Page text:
From the NBA to Broadway

The relationship between Magic Johnson and Larry Bird goes back over three decades.  It is, I am told, a touching story of friendship and rivalry, though one would never know that from Eric Simonson’s new play, Magic/Bird, an inexplicable, excruciating disaster of a production.

Before the action begins, we watch forty-nine small images of the players projected onto a scrim, which eventually fade out so that an announcer can bellow, “Aaaand now, please welcome your cast of Magic/Bird!”  Each actor is introduced by name, awkwardly taking the center of the stage while smiling at his or her “teammates.”  In the following thirty minutes, the stage will spin, hoops will swing up and down from the ceiling, and notable television moments will be played on a giant screen; meanwhile, the performers eek out corny caricatures of their real-life counterparts—Francois Battiste seems particularly proud of his squeaky, one-note Bryant Gumbel.  All of which is a half-assed attempt to make up for lousy writing with glittery high-budget theatrical tricks and unimaginative impressions.  It doesn’t work.

This alone—a shallow script matched by a shallow production—would be enough to dismiss Magic/Bird as an ill-conceived failure, and yet playwright Mr. Simonson reaches somewhat higher than gimmicky docudrama.  For example, he occasionally introduces racial tension into the mix but fails to provide any context, commentary, or insight.  Both Magic and Bird don’t seem particularly interested in the issue and the occasional asides about racism feel like forced, meaningless exercises.  One Lakers fan yells in a bar, “All of Boston is racist!” only later to admit that Larry Bird is a great player—as if this suggests some kind of closure or racial harmony.  Mr. Simonson also tries to reflect on the mythical nature of celebrity, having one commentator compare the two to the twin brothers Castor and Pollux who were transformed into the constellation Gemini.  In summation he muses, “Magic and Bird, man, for a while I thought they’d go on forever.”  It’s the kind of writing we’d expect from a bright middle schooler.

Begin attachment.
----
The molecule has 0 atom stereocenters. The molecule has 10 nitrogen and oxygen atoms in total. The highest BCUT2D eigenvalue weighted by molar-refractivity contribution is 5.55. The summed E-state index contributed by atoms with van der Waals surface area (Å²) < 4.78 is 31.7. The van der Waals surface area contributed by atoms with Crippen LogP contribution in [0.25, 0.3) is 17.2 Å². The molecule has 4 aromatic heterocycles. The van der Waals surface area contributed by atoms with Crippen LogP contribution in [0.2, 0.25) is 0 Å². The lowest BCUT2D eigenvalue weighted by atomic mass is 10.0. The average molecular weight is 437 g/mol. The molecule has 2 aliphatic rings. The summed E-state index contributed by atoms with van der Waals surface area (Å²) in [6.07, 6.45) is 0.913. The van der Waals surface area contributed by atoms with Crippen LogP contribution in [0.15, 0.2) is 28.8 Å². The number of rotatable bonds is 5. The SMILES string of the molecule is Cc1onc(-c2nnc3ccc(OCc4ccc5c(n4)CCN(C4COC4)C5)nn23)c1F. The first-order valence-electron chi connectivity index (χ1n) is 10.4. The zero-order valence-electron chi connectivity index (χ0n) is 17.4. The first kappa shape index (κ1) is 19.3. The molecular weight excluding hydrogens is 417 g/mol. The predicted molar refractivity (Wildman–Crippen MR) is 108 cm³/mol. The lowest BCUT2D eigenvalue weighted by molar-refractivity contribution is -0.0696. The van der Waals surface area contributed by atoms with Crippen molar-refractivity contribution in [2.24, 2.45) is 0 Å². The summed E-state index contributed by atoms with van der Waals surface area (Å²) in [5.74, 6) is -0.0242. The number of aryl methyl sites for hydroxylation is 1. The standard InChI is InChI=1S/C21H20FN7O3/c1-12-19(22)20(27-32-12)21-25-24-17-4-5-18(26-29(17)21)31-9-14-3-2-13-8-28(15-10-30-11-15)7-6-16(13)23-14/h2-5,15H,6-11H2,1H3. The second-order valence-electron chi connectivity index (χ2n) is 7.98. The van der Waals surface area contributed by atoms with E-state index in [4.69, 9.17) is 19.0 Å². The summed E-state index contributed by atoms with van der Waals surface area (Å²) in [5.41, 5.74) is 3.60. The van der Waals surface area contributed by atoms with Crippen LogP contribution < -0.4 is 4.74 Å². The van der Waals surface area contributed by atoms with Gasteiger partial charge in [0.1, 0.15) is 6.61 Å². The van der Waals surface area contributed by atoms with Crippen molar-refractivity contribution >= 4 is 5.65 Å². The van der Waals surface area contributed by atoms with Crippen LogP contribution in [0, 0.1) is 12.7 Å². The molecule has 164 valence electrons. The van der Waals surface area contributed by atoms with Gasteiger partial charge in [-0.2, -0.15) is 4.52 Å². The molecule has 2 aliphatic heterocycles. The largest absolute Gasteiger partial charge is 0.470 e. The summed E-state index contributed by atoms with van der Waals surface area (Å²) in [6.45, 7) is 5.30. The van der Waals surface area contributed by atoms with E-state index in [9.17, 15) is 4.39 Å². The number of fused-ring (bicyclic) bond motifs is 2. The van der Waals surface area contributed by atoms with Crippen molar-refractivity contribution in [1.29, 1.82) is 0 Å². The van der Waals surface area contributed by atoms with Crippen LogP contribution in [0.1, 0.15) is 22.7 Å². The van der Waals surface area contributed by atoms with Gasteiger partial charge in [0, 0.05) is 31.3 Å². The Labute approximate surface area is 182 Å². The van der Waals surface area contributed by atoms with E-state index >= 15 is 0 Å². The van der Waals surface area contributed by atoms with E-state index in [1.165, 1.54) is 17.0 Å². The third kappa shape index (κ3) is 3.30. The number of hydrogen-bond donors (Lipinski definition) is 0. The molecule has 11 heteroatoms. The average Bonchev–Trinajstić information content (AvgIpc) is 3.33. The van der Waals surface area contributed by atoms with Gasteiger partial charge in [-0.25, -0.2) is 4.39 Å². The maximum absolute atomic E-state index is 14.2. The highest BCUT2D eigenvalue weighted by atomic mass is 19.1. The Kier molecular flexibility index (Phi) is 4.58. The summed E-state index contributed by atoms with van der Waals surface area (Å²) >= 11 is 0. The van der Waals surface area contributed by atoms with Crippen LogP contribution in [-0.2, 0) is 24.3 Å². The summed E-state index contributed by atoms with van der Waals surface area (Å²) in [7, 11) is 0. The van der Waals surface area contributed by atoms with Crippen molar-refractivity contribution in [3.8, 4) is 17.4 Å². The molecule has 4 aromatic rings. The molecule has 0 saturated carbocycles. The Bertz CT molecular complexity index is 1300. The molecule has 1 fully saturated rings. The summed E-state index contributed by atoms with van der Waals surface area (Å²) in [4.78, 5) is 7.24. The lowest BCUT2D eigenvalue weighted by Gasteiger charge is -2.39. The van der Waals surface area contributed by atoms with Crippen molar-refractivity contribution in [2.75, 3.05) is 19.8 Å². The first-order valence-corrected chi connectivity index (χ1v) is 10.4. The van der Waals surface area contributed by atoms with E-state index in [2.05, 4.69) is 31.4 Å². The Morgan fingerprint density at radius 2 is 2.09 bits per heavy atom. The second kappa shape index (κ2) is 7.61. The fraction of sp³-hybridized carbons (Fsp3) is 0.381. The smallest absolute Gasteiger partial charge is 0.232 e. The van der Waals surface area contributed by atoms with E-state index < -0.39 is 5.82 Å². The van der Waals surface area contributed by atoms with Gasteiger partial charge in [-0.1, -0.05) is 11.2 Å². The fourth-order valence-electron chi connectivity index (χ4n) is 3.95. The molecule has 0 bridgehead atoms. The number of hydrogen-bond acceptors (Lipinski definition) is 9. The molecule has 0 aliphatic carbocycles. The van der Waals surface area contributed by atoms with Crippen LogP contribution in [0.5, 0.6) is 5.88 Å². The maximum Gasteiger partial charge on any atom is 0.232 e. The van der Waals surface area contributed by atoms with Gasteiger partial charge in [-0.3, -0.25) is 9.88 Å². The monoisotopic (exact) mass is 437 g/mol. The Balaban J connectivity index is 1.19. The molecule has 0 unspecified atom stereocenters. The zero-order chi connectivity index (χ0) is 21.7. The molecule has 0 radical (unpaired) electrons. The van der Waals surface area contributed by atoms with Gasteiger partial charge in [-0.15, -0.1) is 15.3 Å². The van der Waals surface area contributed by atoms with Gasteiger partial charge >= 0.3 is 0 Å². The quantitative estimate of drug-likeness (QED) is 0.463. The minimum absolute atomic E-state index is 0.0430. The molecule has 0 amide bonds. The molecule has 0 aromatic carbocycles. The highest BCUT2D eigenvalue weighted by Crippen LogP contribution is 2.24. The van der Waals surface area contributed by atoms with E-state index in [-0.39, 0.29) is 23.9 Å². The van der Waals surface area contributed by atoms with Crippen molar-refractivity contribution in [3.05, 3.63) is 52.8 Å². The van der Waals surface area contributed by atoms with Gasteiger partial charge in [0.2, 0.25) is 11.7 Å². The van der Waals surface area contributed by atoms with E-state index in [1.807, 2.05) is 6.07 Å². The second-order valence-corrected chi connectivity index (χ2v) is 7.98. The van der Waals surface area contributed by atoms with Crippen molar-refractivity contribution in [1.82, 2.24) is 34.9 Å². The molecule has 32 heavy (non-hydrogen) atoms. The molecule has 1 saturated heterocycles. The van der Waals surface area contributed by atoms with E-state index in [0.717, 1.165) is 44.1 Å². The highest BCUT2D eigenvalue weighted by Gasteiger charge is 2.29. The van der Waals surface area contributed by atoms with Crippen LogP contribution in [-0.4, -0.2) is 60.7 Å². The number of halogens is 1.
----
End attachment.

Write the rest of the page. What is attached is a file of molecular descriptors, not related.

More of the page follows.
And the relationship between Magic and Bird, ostensibly the subject of the play (cf. the title), is never penetrated beyond surface similarities and differences. Magic is Black and grew up in Lansing, Bird is white and from French Lick, Indiana.  One is a fast-talking, amiable party boy, the other a quiet, monosyllabic homebody.  In a scene that moves as a snail’s pace, the two swap folksy wisdom and discover that they both had respectable, hard-working fathers.  Surely there must be more nuggets in this relationship than racial difference and similar humble beginnings, but Mr. Simonson never concerns himself with paying close attention to their private lives.  Instead, he turns to the fact that they made a silly commercial together.

The two leads also prove uninspiring.  Tug Coker (Bird) lurches around the stage, delivering his lines in a monotone that becomes immediately tiresome.  Though Kevin Daniels (Magic) is slightly more endearing, he never even brushes the charm of the basketball player.  In fact, the only real actor to make an appearance is Jack Nicholson, who shows up for a half-second in some archive footage of a Lakers/Celtics game.  His Cheshire Cat grin, usually so infectious, only acts as a reminder of how depressing this string of fourth-rate actors is.  Still, it’s not as if they have much to work with.  These characters have the substantiality of rubbing alcohol—blow on them and they will evaporate.

To call Magic/Bird a terrible play is not entirely correct.  That would presuppose that it is a play.  It is not.  It is a series of cheap imitations and tedious sports recaps that somehow landed on the Longacre stage.  This is a theater that has housed Lee J. Cobb, F. Murray Abraham, and Mark Rylance, one that has produced plays by Odets and Ionesco and Albee.  Magic/Bird is a stain on its contribution to the arts.  To all those responsible: shame on you.

Magic/Bird runs through May 12th at the Longacre Theatre.  220 W. 48th Street  New York, NY.

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Aaron Botwick

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